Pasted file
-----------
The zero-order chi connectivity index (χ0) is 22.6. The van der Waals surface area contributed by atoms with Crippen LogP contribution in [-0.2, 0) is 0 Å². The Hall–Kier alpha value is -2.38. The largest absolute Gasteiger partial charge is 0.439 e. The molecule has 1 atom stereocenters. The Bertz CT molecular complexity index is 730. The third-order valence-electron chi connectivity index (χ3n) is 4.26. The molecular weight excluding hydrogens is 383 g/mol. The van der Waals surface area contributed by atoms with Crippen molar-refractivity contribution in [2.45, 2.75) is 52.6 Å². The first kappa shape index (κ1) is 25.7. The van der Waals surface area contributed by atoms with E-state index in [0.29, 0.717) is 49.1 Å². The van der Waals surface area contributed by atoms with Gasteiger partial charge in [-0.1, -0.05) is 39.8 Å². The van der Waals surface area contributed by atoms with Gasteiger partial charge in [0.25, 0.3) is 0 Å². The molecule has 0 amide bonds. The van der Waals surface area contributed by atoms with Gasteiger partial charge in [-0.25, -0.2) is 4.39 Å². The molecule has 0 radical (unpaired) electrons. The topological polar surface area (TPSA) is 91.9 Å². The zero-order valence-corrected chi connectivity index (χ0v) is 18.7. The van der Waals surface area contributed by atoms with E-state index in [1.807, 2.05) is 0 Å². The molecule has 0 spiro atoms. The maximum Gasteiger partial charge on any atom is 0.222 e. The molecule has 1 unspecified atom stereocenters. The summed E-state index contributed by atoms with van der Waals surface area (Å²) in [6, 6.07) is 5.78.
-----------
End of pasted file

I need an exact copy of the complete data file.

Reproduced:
The zero-order chi connectivity index (χ0) is 22.6. The van der Waals surface area contributed by atoms with Crippen LogP contribution in [-0.2, 0) is 0 Å². The Hall–Kier alpha value is -2.38. The largest absolute Gasteiger partial charge is 0.439 e. The molecule has 1 atom stereocenters. The Bertz CT molecular complexity index is 730. The third-order valence-electron chi connectivity index (χ3n) is 4.26. The molecular weight excluding hydrogens is 383 g/mol. The van der Waals surface area contributed by atoms with Crippen molar-refractivity contribution in [2.45, 2.75) is 52.6 Å². The first kappa shape index (κ1) is 25.7. The van der Waals surface area contributed by atoms with E-state index in [0.29, 0.717) is 49.1 Å². The van der Waals surface area contributed by atoms with Gasteiger partial charge in [-0.1, -0.05) is 39.8 Å². The van der Waals surface area contributed by atoms with Gasteiger partial charge in [0.25, 0.3) is 0 Å². The molecule has 0 amide bonds. The van der Waals surface area contributed by atoms with Gasteiger partial charge in [-0.25, -0.2) is 4.39 Å². The molecule has 0 radical (unpaired) electrons. The topological polar surface area (TPSA) is 91.9 Å². The zero-order valence-corrected chi connectivity index (χ0v) is 18.7. The van der Waals surface area contributed by atoms with E-state index in [1.807, 2.05) is 0 Å². The molecule has 0 spiro atoms. The maximum Gasteiger partial charge on any atom is 0.222 e. The molecule has 1 unspecified atom stereocenters. The summed E-state index contributed by atoms with van der Waals surface area (Å²) in [6, 6.07) is 5.78.